Raising the Roof
By Rachel L. Stinson ’08
“Theater Is Life,” declares a display in the lobby of McCoy Theatre. Below the title, rather than actors’ headshots or programs from previous shows, students’ words take center stage. For Jonathan Wigand ’08, “Theater is the only one of the arts that communicates to all the senses. Theater looks and sounds and smells and touches and feels, but most important of all, theater speaks.” Now, with recent additions to McCoy that have doubled its size, theater at Rhodes speaks more loudly than ever.
“A student last year said that in a way it was like living in a divorced family because we were split up—we had faculty here, there and everywhere,” says Julia “Cookie” Ewing, chair of the Theatre Department. During the last week of classes in late April 2006, the costume shop moved from the basement of Kennedy to McCoy, and the theater professors moved into their offices, all under one roof. “Now we’re a divorced family that has remarried,” she explains. “We have come together again, and the energy has been very exciting.”
Among the grandest additions are a classroom and a second auditorium that is used as the rehearsal classroom. The new auditorium’s floor is more conducive to the movement required in acting; rather than being made of cement, the spring floor includes foam under the surface. McCoy also has a new costume shop (the old one was in the basement of Kennedy), five faculty offices, two bathrooms, an outdoor stage for alternative performance space and a loading dock with a nearby storage area for set materials. A new laundry/dye room means that the bathroom sinks will never be rainbow-colored again. The greenroom, which used to double as a classroom, has been restored to its original purpose.
In the past, the Theatre Department rehearsed in any available space, including Clough’s Orgill Room and the basement of Kennedy. “If you were a tall person and reached up, you were going to put your hand through the acoustical tile; it was very claustrophobic,” Ewing says of Kennedy. Now, she has tall ceilings.
The recent construction isn’t the only time the building has benefited from a facelift. Before McCoy was McCoy, it was the 3,600-square-foot Zeta Tau Alpha sorority house built in 1950. A 5,000-squarefoot addition was required to convert the building to McCoy Theatre, named for the founder of the McCoy Foundation, Memphis real estate developer Harry B. McCoy. Dedicated in January 1982, it was the college’s first fully-equipped drama facility. But five years later, the department had already outgrown the theater. McCoy’s second round of intense construction—which started in July 2005 and ended in April 2006—was also made possible through the McCoy Foundation.
During McCoy’s most recent construction, “We kept looking at our watches, looking at our calendars, just itching to get in there,” recalls Kevin Collier, managing director. “The second it was open, the students acclimated immediately. Hearing them call it ‘our space’ was rewarding.”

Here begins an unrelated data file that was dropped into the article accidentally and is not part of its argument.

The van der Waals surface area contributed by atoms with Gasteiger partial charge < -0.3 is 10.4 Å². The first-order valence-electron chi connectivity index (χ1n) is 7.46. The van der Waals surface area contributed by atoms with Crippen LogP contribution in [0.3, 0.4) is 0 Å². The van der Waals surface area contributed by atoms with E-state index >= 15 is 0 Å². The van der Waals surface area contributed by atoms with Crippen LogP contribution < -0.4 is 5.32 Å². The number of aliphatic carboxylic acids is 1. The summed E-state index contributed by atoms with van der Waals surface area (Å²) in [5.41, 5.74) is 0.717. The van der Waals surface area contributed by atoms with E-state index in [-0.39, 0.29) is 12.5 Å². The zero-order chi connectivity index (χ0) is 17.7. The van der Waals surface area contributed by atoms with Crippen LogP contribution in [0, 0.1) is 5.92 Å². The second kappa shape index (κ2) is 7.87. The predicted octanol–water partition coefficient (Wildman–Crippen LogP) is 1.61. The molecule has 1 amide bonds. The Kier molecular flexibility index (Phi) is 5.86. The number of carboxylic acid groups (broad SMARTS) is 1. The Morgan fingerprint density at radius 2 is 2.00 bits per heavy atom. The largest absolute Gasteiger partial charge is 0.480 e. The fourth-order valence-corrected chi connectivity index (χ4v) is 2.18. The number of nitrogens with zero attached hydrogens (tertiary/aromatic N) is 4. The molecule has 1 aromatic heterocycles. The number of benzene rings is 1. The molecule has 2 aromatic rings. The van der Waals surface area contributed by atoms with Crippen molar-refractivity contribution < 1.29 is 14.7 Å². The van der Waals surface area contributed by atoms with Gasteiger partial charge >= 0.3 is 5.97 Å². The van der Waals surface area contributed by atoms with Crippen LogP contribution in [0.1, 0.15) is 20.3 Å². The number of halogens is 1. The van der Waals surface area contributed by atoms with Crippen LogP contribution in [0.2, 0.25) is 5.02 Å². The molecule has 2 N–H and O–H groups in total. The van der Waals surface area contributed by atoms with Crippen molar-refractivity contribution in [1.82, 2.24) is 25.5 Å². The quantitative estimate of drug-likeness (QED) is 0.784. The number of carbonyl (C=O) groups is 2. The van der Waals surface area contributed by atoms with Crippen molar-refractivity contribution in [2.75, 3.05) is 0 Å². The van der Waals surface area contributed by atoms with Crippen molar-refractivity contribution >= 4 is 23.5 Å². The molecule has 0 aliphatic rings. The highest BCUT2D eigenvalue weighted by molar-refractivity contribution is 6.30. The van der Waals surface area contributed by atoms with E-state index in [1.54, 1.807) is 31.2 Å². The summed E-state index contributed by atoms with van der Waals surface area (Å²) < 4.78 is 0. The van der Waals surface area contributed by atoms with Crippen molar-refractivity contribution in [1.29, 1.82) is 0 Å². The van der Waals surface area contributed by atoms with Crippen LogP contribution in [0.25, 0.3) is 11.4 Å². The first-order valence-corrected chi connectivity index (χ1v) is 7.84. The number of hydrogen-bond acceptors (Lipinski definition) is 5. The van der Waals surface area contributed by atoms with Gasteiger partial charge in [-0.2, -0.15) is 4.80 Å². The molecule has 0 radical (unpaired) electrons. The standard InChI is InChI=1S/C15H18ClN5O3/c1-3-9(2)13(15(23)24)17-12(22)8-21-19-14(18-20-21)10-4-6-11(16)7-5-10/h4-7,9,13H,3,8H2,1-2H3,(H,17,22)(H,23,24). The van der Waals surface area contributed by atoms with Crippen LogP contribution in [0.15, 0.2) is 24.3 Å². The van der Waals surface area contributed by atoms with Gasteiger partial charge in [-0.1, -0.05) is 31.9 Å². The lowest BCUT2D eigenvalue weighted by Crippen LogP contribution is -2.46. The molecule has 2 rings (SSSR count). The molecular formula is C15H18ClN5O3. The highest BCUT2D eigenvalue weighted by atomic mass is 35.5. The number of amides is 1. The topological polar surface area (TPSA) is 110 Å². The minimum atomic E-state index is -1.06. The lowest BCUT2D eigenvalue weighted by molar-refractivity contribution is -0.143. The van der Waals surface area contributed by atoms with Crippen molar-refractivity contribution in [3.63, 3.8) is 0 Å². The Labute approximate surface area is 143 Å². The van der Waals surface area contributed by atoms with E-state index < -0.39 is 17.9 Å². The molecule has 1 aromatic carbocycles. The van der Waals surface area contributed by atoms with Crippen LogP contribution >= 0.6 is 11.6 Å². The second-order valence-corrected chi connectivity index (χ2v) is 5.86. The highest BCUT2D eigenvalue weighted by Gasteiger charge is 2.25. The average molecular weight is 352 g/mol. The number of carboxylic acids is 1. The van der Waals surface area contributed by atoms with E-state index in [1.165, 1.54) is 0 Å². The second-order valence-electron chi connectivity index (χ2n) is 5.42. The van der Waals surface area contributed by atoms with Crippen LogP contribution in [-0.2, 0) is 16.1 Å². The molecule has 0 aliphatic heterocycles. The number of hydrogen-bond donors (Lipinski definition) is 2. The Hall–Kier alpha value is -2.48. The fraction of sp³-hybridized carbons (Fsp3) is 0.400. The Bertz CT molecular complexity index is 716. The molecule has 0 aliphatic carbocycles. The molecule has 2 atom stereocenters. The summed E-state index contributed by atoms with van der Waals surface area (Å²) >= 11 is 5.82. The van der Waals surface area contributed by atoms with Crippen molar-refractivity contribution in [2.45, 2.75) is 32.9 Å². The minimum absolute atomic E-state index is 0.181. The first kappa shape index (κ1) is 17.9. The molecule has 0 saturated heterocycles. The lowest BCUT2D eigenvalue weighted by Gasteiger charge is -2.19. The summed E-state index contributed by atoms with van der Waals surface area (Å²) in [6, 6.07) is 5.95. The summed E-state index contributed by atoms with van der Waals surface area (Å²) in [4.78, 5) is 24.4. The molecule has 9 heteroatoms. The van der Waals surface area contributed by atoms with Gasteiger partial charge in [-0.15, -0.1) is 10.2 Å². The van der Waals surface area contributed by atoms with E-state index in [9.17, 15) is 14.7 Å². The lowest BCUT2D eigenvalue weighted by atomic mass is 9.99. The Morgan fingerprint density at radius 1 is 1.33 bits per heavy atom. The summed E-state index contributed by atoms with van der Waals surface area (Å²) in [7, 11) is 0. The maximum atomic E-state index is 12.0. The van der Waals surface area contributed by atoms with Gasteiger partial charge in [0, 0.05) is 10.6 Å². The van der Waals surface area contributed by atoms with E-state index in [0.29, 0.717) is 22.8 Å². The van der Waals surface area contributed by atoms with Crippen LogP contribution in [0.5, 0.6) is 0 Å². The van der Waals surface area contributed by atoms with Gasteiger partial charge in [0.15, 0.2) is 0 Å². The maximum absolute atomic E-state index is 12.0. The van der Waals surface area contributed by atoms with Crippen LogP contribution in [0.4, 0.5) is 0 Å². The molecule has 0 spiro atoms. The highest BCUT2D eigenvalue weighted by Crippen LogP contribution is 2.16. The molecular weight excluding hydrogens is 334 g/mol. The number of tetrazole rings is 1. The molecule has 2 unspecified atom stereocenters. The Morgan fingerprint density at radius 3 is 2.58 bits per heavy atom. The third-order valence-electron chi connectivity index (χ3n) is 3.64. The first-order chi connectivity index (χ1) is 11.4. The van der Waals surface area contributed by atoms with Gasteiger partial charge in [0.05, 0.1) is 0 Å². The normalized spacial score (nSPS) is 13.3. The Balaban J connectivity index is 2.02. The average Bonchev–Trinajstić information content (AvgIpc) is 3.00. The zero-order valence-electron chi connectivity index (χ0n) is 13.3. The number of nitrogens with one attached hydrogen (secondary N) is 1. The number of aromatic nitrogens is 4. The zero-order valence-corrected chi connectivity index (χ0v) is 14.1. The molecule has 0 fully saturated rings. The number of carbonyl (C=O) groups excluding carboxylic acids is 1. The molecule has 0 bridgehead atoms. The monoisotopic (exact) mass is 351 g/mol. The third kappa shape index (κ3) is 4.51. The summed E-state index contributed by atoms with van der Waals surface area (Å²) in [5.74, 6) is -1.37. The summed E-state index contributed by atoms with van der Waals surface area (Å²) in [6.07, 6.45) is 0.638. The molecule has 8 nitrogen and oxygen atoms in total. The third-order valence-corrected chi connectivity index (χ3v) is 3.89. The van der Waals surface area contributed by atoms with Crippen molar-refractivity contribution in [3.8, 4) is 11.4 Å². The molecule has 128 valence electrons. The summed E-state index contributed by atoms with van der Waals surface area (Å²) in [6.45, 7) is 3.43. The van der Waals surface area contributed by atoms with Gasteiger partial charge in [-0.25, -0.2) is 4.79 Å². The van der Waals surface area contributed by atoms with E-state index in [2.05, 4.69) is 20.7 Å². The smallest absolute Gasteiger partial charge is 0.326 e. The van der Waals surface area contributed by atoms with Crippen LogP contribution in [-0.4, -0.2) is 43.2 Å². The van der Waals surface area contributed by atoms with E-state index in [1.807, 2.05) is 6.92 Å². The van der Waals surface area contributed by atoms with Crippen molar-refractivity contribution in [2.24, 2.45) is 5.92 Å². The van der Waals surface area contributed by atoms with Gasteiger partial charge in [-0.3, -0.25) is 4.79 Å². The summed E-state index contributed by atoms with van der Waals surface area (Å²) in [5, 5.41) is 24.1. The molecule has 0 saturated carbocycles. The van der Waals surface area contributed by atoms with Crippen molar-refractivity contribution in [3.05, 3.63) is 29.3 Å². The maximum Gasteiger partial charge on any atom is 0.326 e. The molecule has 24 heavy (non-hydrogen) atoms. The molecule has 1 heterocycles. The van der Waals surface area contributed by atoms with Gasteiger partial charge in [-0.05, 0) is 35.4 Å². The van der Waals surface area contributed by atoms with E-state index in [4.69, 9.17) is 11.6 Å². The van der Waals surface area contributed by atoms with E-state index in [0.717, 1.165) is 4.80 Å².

He continues, “There are so many exciting things, but I think the greatest is having everyone together. Because our facilities were scattered around campus, the creative energy also dissipated. And now everyone is in one place. Communication is better and the students can find us. Before, students who didn’t really know the department would come to McCoy looking for all the theater professors, and we had to say, ‘Oh, they’re in the chemistry building.’ Now they’re just down the hall.”
Ewing is equally excited.
“Students can hang out here, and they can see us if they need to,” she says. “It used to be a problem because, for me, they would have to meet with me and walk with me as I would go from class to class; my office hours would be spent traveling.”
Sara Rutherford ’07, a theater/English double major, can attest to the students’ positive feelings toward the improved theater. Rutherford, who is involved behind the scenes with designing and writing, decided to pursue theater after taking a class her sophomore year. “Then, I got hooked,” she explains.
Today, she enjoys being a part of what she describes as a “tight-knit” group—a group that no longer has to be in a tight area.
“I’m a senior now, and granted I won’t be able to use the space as much as incoming students, but it unifies the theater community more,” she says.
Rutherford is most excited about designing for the studio area.
“The new space has already offered a lot of opportunities for theater students,” she says. “We don’t have a very large group, but we do have one large enough that we need a big theater. We never would have had the opportunity in the old space for a play reading, like the ‘Playwrights Series,’ to be going on at the same time as rehearsals for an upcoming show because we simply didn’t have the room for it; we had to go somewhere else. Now, we can commune in the same building and explore different avenues in theater.”